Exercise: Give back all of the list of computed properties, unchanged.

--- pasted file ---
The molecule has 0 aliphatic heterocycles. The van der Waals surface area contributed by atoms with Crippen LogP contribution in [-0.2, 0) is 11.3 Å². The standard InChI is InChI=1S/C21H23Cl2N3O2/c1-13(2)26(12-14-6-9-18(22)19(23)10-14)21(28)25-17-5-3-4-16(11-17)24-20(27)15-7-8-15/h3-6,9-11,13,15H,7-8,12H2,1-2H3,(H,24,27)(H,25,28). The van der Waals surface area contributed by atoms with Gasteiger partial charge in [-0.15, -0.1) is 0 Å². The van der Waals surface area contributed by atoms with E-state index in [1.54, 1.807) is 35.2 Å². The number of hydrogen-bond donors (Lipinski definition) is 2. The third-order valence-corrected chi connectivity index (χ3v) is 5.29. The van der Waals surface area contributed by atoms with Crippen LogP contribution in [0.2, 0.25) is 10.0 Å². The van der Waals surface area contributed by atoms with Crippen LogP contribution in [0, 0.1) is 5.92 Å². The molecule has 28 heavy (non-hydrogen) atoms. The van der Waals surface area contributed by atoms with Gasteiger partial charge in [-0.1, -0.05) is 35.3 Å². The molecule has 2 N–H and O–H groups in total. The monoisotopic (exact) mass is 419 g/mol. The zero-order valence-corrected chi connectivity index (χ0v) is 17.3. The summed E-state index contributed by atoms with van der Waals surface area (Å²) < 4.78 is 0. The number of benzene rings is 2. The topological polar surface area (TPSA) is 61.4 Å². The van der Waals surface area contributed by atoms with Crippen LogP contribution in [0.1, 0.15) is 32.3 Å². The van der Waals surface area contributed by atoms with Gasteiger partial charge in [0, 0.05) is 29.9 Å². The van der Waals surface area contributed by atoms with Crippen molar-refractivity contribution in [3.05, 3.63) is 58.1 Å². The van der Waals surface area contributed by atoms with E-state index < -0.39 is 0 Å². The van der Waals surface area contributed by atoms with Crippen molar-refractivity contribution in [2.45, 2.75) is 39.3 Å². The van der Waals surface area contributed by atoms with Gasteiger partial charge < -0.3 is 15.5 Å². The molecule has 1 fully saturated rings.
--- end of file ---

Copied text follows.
The molecule has 0 aliphatic heterocycles. The van der Waals surface area contributed by atoms with Crippen LogP contribution in [-0.2, 0) is 11.3 Å². The standard InChI is InChI=1S/C21H23Cl2N3O2/c1-13(2)26(12-14-6-9-18(22)19(23)10-14)21(28)25-17-5-3-4-16(11-17)24-20(27)15-7-8-15/h3-6,9-11,13,15H,7-8,12H2,1-2H3,(H,24,27)(H,25,28). The van der Waals surface area contributed by atoms with Gasteiger partial charge in [-0.15, -0.1) is 0 Å². The van der Waals surface area contributed by atoms with E-state index in [1.54, 1.807) is 35.2 Å². The number of hydrogen-bond donors (Lipinski definition) is 2. The third-order valence-corrected chi connectivity index (χ3v) is 5.29. The van der Waals surface area contributed by atoms with Crippen LogP contribution in [0.2, 0.25) is 10.0 Å². The van der Waals surface area contributed by atoms with Crippen LogP contribution in [0, 0.1) is 5.92 Å². The molecule has 28 heavy (non-hydrogen) atoms. The van der Waals surface area contributed by atoms with Gasteiger partial charge in [-0.1, -0.05) is 35.3 Å². The molecule has 2 N–H and O–H groups in total. The monoisotopic (exact) mass is 419 g/mol. The zero-order valence-corrected chi connectivity index (χ0v) is 17.3. The summed E-state index contributed by atoms with van der Waals surface area (Å²) < 4.78 is 0. The number of benzene rings is 2. The topological polar surface area (TPSA) is 61.4 Å². The van der Waals surface area contributed by atoms with Crippen LogP contribution in [0.1, 0.15) is 32.3 Å². The van der Waals surface area contributed by atoms with Gasteiger partial charge in [0, 0.05) is 29.9 Å². The van der Waals surface area contributed by atoms with Crippen molar-refractivity contribution in [3.05, 3.63) is 58.1 Å². The van der Waals surface area contributed by atoms with E-state index < -0.39 is 0 Å². The van der Waals surface area contributed by atoms with Crippen molar-refractivity contribution in [2.45, 2.75) is 39.3 Å². The van der Waals surface area contributed by atoms with Gasteiger partial charge < -0.3 is 15.5 Å². The molecule has 1 fully saturated rings.